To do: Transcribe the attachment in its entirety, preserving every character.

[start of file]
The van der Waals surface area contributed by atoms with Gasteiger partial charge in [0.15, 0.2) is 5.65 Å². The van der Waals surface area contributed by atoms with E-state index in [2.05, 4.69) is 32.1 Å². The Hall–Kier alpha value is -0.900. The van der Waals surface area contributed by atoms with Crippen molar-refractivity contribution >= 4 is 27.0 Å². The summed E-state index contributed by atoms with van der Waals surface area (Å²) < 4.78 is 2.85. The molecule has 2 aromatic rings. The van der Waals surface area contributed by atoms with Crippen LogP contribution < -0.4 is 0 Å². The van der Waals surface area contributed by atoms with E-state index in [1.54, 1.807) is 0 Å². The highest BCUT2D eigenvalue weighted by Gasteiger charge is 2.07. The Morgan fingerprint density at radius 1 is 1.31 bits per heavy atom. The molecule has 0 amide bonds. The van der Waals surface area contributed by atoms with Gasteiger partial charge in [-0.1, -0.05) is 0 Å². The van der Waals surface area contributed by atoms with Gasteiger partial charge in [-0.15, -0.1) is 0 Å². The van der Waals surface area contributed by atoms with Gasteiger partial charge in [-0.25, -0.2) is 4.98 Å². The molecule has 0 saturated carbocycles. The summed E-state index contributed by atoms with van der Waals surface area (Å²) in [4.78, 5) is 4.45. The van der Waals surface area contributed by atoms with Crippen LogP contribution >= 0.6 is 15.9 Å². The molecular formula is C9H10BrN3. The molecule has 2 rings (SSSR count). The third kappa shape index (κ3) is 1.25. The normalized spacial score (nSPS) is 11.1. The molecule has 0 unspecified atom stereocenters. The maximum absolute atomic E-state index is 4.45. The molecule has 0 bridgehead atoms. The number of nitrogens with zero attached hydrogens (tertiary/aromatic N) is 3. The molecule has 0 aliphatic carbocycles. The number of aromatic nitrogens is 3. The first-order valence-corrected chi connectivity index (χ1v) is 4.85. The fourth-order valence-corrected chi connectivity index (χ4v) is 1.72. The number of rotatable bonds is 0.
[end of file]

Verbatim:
The van der Waals surface area contributed by atoms with Gasteiger partial charge in [0.15, 0.2) is 5.65 Å². The van der Waals surface area contributed by atoms with E-state index in [2.05, 4.69) is 32.1 Å². The Hall–Kier alpha value is -0.900. The van der Waals surface area contributed by atoms with Crippen molar-refractivity contribution >= 4 is 27.0 Å². The summed E-state index contributed by atoms with van der Waals surface area (Å²) < 4.78 is 2.85. The molecule has 2 aromatic rings. The van der Waals surface area contributed by atoms with Crippen LogP contribution < -0.4 is 0 Å². The van der Waals surface area contributed by atoms with E-state index in [1.54, 1.807) is 0 Å². The highest BCUT2D eigenvalue weighted by Gasteiger charge is 2.07. The Morgan fingerprint density at radius 1 is 1.31 bits per heavy atom. The molecule has 0 amide bonds. The van der Waals surface area contributed by atoms with Gasteiger partial charge in [-0.1, -0.05) is 0 Å². The van der Waals surface area contributed by atoms with Gasteiger partial charge in [-0.15, -0.1) is 0 Å². The van der Waals surface area contributed by atoms with Gasteiger partial charge in [-0.25, -0.2) is 4.98 Å². The molecule has 0 saturated carbocycles. The summed E-state index contributed by atoms with van der Waals surface area (Å²) in [4.78, 5) is 4.45. The van der Waals surface area contributed by atoms with Crippen LogP contribution >= 0.6 is 15.9 Å². The molecular formula is C9H10BrN3. The molecule has 2 rings (SSSR count). The third kappa shape index (κ3) is 1.25. The normalized spacial score (nSPS) is 11.1. The molecule has 0 unspecified atom stereocenters. The maximum absolute atomic E-state index is 4.45. The molecule has 0 bridgehead atoms. The number of nitrogens with zero attached hydrogens (tertiary/aromatic N) is 3. The molecule has 0 aliphatic carbocycles. The number of aromatic nitrogens is 3. The first-order valence-corrected chi connectivity index (χ1v) is 4.85. The fourth-order valence-corrected chi connectivity index (χ4v) is 1.72. The number of rotatable bonds is 0.